Anyone Know What Bloxygen Is?

Bloxygen is a can of some kind of gas, sold to be sprayed inside partial containers of paint, varnish, lacquer, etc. The theory is that it displaces the oxygen and stops the hardening/curing process. Does anyone know what this gas might be?

Kinda related, would there be any ill effects from using argon for this purpose? From the 'net I find that argon molecules dont combine with themselves or with anything else, so it seems pretty safe.

theboss theboss at ridgeworks dot com

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Could be CO2, it's heavier than air and very cheap.

It's an inert gas, won't combine with anything at all in any conditions you'll ever have. The only danger from inert gasses is oxygen displacement

- if you have a room full of it, you'll suffocate while breathing deeply.

In the quantities we're talking, or as a welding gas, not gonna be a problem. The product will have a CAS number on the container, which you can google for to find out what it is (if it doesn't say on the can).

Dave Hinz

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Dave Hinz

Nitrogen? Although that's a little light. At least CO2, which can also be stored as a compressed gas. Most likely a hydro/chloro/fluoro-carbon, dense and inert with a "high" boiling point (I mean, for a gas) so it stores at a reasonable pressure in the can and doesn't freeze the balls off whatever it sprays on (if you happen to hold the canister upside-down).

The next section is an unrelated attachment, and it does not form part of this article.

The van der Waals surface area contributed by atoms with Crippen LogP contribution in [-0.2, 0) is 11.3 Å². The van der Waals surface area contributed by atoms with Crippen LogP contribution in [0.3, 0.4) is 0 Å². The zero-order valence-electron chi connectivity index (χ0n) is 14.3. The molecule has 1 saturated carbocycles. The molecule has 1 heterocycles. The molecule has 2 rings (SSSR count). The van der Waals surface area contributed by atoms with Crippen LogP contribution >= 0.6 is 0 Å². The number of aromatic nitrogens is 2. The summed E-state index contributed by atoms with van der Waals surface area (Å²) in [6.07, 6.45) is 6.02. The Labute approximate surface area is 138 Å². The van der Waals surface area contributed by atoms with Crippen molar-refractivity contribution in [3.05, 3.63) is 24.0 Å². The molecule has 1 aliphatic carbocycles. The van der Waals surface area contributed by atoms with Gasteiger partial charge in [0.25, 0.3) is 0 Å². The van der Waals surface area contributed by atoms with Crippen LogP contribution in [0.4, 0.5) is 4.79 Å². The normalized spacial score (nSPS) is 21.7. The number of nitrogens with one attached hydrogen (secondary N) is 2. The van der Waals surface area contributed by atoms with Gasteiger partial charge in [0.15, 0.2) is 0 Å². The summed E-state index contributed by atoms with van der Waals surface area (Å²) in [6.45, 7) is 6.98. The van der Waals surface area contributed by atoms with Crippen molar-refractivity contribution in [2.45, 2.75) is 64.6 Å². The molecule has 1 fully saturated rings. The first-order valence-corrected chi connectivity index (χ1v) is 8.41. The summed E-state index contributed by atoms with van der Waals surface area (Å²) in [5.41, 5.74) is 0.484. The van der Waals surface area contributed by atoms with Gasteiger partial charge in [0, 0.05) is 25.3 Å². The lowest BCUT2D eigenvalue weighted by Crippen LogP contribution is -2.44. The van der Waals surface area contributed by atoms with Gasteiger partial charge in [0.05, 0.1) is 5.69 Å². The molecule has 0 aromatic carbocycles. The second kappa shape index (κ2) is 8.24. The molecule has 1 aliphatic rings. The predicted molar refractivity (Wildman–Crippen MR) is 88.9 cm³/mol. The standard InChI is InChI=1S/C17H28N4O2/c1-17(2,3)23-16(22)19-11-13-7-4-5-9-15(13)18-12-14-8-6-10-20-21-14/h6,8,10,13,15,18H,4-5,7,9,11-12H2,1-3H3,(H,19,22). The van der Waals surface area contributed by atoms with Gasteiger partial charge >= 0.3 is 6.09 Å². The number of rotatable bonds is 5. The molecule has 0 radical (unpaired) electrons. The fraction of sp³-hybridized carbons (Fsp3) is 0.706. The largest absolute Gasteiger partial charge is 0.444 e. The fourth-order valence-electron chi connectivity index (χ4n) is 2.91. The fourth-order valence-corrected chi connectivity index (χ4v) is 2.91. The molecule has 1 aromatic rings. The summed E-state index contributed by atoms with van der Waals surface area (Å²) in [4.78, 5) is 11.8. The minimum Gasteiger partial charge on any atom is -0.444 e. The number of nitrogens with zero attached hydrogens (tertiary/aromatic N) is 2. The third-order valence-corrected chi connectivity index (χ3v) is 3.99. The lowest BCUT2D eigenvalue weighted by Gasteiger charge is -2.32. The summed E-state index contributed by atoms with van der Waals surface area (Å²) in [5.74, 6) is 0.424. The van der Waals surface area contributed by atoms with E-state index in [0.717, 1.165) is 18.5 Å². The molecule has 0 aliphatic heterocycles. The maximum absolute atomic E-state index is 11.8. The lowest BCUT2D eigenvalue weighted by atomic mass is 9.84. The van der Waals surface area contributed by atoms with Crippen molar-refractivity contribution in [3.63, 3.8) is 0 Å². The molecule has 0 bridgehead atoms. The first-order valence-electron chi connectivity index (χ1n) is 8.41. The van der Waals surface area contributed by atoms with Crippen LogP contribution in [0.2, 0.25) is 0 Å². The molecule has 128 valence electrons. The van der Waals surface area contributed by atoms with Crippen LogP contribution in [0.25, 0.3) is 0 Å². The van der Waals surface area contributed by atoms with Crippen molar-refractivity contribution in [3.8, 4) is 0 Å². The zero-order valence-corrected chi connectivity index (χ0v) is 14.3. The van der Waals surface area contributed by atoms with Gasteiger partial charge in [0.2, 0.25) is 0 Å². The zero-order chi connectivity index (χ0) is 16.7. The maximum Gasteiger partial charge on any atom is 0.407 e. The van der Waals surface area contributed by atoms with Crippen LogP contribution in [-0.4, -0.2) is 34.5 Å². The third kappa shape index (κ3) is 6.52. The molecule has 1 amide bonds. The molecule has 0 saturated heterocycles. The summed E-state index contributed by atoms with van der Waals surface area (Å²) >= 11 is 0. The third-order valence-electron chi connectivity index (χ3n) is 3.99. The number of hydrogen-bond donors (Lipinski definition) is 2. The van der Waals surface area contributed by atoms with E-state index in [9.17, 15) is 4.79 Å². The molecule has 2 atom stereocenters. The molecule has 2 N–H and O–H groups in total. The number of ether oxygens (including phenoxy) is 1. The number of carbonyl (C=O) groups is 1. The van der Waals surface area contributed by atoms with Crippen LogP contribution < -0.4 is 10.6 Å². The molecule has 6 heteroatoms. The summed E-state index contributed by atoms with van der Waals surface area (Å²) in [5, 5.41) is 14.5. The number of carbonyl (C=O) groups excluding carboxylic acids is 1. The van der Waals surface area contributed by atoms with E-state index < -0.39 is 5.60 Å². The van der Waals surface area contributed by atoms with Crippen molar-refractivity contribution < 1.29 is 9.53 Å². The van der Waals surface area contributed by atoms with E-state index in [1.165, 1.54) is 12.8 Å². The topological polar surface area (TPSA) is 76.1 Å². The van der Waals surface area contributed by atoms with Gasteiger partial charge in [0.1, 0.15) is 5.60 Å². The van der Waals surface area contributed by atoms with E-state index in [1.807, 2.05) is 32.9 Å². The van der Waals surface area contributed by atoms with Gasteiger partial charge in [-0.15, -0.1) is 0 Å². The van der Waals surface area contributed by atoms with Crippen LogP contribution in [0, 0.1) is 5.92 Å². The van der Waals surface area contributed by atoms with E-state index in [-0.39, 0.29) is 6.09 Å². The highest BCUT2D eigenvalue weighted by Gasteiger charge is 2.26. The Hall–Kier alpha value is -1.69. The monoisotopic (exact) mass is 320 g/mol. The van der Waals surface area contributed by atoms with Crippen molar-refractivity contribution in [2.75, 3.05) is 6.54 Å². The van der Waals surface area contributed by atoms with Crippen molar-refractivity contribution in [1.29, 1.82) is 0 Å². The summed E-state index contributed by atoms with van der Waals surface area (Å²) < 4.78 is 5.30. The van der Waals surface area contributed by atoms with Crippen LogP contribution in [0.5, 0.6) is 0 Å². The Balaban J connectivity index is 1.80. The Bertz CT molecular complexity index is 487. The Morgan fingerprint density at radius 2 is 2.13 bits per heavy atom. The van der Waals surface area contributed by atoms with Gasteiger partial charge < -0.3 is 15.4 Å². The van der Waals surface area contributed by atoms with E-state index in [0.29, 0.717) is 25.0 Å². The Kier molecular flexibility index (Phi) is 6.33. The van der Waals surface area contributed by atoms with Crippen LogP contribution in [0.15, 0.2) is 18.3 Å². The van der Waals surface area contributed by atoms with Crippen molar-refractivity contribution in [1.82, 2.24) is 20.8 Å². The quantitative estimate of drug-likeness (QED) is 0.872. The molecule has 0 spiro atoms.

Yeah, it'd work. It's a smidge heavier than air (about halfway between air and CO2 density) so it'll stay in place while you set the lid... sorta.


-- "I've got more trophies than Wayne Gretsky and the Pope combined!" - Homer Simpson Website @

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Reply to
Tim Williams

Says right on my can: "Contains Nitrogen, Argon, and Carbon Dioxide".

All the details are in the FAQ at:

It originated from the Napa Valley wine industry...


Reply to
Loren Amelang

I have used argon and propane. Both work. Propane is more convenient.


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Actually, it's a _flammable_ gas. And your shop probably has dozens of things in it which are more hazardous. Sense of perspective and all that...

Reply to
Dave Hinz

On Wed, 05 Jan 2005 23:11:56 -0500, LP calmly ranted:

The plain facts:

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So are most solvents used in finishes which skin over, so don't worry about it too awfully much.

-- Remember: Every silver lining has a cloud. ----

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Reply to
Larry Jaques

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